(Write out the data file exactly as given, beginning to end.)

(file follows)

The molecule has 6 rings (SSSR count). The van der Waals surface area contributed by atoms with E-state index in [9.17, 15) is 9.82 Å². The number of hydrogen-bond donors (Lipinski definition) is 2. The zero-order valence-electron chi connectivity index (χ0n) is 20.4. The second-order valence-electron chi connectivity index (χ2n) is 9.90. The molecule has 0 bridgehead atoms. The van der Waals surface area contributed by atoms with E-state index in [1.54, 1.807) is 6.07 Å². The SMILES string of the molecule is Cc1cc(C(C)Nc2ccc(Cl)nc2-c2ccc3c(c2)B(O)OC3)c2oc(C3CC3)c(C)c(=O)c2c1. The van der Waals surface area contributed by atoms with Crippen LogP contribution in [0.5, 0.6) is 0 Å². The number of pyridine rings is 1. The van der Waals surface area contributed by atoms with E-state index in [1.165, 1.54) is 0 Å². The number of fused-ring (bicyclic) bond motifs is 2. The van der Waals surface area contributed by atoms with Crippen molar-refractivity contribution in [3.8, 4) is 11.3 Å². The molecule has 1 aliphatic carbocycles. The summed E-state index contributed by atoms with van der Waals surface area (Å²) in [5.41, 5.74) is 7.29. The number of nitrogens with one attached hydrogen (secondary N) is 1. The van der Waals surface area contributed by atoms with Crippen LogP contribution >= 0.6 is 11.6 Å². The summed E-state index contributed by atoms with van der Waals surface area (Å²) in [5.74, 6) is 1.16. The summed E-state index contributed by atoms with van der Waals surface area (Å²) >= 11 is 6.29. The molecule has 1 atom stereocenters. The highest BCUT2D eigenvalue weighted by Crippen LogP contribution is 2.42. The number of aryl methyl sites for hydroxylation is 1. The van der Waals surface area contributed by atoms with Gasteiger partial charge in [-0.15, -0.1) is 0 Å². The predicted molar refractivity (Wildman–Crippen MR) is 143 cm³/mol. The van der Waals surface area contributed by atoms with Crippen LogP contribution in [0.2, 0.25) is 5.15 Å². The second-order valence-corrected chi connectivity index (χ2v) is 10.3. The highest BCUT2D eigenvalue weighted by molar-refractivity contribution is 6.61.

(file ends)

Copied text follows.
The molecule has 6 rings (SSSR count). The van der Waals surface area contributed by atoms with E-state index in [9.17, 15) is 9.82 Å². The number of hydrogen-bond donors (Lipinski definition) is 2. The zero-order valence-electron chi connectivity index (χ0n) is 20.4. The second-order valence-electron chi connectivity index (χ2n) is 9.90. The molecule has 0 bridgehead atoms. The van der Waals surface area contributed by atoms with E-state index in [1.54, 1.807) is 6.07 Å². The SMILES string of the molecule is Cc1cc(C(C)Nc2ccc(Cl)nc2-c2ccc3c(c2)B(O)OC3)c2oc(C3CC3)c(C)c(=O)c2c1. The van der Waals surface area contributed by atoms with Crippen LogP contribution in [0.5, 0.6) is 0 Å². The number of pyridine rings is 1. The van der Waals surface area contributed by atoms with E-state index in [1.165, 1.54) is 0 Å². The number of fused-ring (bicyclic) bond motifs is 2. The van der Waals surface area contributed by atoms with Crippen molar-refractivity contribution in [3.8, 4) is 11.3 Å². The molecule has 1 aliphatic carbocycles. The summed E-state index contributed by atoms with van der Waals surface area (Å²) in [5.41, 5.74) is 7.29. The number of nitrogens with one attached hydrogen (secondary N) is 1. The van der Waals surface area contributed by atoms with Crippen LogP contribution >= 0.6 is 11.6 Å². The summed E-state index contributed by atoms with van der Waals surface area (Å²) in [5.74, 6) is 1.16. The summed E-state index contributed by atoms with van der Waals surface area (Å²) >= 11 is 6.29. The molecule has 1 atom stereocenters. The highest BCUT2D eigenvalue weighted by Crippen LogP contribution is 2.42. The number of aryl methyl sites for hydroxylation is 1. The van der Waals surface area contributed by atoms with Gasteiger partial charge in [-0.15, -0.1) is 0 Å². The predicted molar refractivity (Wildman–Crippen MR) is 143 cm³/mol. The van der Waals surface area contributed by atoms with Crippen LogP contribution in [0.2, 0.25) is 5.15 Å². The second-order valence-corrected chi connectivity index (χ2v) is 10.3. The highest BCUT2D eigenvalue weighted by molar-refractivity contribution is 6.61.